So now I'm kind of confused.. I mean, obviously both dogs have completely different learning styles, Lego loves to figure things out and Streets needs instruction and cues.. I'm wondering however if you guys think its even possible to teach Streets to think like that? Or is that something that's more of a personality thing than training? My boss' theory is that her inability to perform without being told has to do with her history of abuse with her previous owner (she was used as a breeder, seriously malnourished and had her owner attempt to eat her alive).. That she likely had a very firm handler and received alot of negative attention. So I'm wondering if maybe that means there's a chance I can get through that darn wall she keeps hitting! It's not like this is vital to her training or anything, but I'd just love to get her using her brain a little bit - I'm always so proud to watch Lego experiment and think things out.. Plus it just helps make her trick and agility training so much simpler.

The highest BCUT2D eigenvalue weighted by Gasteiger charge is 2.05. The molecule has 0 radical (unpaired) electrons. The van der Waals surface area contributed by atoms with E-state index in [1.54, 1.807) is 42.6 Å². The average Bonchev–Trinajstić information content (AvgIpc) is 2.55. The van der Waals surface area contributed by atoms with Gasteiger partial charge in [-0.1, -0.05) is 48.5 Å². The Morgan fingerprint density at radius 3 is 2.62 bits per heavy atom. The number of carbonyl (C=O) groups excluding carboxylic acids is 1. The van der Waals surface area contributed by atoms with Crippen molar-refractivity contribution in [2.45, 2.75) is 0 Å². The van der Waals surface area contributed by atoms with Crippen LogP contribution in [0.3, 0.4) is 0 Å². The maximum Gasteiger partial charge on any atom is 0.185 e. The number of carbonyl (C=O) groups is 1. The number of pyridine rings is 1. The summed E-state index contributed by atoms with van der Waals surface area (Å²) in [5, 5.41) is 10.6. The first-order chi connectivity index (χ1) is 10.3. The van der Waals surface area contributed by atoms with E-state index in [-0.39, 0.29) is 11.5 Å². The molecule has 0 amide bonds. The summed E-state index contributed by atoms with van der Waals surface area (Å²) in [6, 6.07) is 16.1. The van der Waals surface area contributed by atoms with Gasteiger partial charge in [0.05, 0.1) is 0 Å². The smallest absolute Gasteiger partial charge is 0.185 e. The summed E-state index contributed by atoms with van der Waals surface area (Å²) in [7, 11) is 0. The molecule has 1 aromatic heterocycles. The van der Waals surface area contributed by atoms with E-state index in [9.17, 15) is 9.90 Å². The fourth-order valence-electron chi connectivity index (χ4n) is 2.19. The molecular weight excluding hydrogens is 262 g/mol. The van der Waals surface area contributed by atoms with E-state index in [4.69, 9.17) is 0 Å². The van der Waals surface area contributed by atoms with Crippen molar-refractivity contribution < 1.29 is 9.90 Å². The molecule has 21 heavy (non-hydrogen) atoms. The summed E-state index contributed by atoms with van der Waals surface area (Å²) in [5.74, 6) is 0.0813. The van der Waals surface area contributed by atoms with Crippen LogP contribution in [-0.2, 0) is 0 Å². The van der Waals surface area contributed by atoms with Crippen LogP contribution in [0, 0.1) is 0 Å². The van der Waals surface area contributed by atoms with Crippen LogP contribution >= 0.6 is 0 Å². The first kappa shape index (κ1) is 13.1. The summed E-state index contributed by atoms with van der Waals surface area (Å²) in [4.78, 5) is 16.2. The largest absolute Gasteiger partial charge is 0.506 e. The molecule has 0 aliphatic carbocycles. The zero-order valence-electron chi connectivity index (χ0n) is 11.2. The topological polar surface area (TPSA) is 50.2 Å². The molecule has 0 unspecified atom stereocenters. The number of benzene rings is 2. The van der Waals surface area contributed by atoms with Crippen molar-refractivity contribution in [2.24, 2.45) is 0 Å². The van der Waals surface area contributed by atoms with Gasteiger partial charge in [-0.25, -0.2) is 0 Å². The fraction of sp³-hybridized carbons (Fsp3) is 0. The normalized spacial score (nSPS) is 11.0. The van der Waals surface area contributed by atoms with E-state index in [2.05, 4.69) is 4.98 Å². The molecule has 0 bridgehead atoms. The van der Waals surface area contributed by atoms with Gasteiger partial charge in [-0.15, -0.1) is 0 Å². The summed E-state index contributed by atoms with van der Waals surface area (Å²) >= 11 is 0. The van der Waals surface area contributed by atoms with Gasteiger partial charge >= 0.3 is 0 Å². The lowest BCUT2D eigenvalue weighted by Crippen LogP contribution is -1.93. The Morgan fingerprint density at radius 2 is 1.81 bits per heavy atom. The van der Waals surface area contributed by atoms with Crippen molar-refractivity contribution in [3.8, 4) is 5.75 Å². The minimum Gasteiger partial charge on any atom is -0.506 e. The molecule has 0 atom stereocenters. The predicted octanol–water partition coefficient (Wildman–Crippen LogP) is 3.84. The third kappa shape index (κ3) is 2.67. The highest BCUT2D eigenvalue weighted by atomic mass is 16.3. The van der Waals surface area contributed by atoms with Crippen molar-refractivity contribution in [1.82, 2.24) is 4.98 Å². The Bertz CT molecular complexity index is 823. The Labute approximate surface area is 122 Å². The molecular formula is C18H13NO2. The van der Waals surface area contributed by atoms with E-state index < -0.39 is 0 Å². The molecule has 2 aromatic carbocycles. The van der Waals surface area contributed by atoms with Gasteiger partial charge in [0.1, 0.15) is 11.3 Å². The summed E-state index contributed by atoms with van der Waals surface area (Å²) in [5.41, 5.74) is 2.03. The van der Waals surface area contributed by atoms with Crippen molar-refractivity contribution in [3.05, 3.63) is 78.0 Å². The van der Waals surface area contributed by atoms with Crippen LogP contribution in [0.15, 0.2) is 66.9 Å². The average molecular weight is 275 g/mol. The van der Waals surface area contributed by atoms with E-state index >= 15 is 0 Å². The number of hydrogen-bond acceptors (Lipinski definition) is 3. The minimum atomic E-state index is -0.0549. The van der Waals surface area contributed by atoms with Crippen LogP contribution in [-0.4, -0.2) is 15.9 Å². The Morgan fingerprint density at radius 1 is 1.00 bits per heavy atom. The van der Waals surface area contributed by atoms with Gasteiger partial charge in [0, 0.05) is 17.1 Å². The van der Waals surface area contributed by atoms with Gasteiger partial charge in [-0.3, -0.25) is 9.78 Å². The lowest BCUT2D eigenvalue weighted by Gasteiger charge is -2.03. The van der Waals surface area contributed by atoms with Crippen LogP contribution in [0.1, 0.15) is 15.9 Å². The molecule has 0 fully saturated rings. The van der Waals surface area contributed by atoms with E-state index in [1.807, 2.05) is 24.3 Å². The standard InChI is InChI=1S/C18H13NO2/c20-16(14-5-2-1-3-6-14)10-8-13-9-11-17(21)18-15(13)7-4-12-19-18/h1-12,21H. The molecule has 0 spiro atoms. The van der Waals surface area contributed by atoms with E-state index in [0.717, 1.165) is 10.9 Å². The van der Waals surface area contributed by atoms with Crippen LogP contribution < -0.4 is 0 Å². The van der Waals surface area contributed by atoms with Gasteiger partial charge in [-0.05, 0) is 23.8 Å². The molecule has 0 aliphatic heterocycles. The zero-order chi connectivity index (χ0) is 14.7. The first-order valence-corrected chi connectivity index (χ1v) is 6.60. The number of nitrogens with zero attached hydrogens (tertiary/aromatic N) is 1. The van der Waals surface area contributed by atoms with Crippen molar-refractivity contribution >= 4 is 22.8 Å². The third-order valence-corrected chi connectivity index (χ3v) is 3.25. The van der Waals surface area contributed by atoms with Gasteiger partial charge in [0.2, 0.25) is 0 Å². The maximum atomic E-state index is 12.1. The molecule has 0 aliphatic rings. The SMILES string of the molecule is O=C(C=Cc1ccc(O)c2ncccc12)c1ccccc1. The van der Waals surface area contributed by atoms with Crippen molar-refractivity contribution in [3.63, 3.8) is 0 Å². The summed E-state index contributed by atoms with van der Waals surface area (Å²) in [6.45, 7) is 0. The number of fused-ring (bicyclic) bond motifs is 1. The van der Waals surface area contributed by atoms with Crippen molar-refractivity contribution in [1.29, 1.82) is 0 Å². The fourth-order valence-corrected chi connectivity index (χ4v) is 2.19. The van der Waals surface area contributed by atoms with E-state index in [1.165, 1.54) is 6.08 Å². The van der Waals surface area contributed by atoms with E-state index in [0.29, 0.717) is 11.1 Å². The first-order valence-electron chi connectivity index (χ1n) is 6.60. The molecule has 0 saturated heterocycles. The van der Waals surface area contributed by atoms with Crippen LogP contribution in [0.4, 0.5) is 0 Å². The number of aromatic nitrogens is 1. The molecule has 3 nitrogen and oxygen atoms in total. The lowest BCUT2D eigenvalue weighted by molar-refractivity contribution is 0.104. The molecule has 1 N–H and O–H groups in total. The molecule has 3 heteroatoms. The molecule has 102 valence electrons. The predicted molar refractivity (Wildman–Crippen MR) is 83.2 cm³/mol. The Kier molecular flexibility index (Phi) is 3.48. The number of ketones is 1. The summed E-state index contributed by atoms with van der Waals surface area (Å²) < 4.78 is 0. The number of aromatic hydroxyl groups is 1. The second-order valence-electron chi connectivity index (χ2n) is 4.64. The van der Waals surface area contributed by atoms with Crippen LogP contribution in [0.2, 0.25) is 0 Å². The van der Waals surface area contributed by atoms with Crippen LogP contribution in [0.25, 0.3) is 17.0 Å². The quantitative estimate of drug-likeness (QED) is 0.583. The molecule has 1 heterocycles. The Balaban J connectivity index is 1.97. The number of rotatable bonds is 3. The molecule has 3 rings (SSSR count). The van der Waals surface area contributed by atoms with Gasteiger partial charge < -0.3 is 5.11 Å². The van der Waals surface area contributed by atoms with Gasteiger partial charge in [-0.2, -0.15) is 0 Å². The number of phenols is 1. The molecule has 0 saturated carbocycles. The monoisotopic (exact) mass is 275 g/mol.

brodys_mom likes this.
  8. sara Moderator

    Yup. When a dog is used to always being told what to do, not just in the case of a harshly trained dog, but dogs always lured also have major issues with learning to offer behaviours. Oliver is my crossover dog... meaning I trained him using a clicker... I didn't clickertrain him lol. He also has issues offering behaviours... Mouse on the other hand has been free shaping and shaping almost exclusively. .. and has no issues offering new behaviours... she has come up with some really weird things. .. all on her own lol

    I've been working on teaching Ollie to offer behaviours. It's a slow process and basically I have to be very careful to not let him get frustrated. He also likes feed back. But for him if I say "keep going" he'll try to figure out what I want.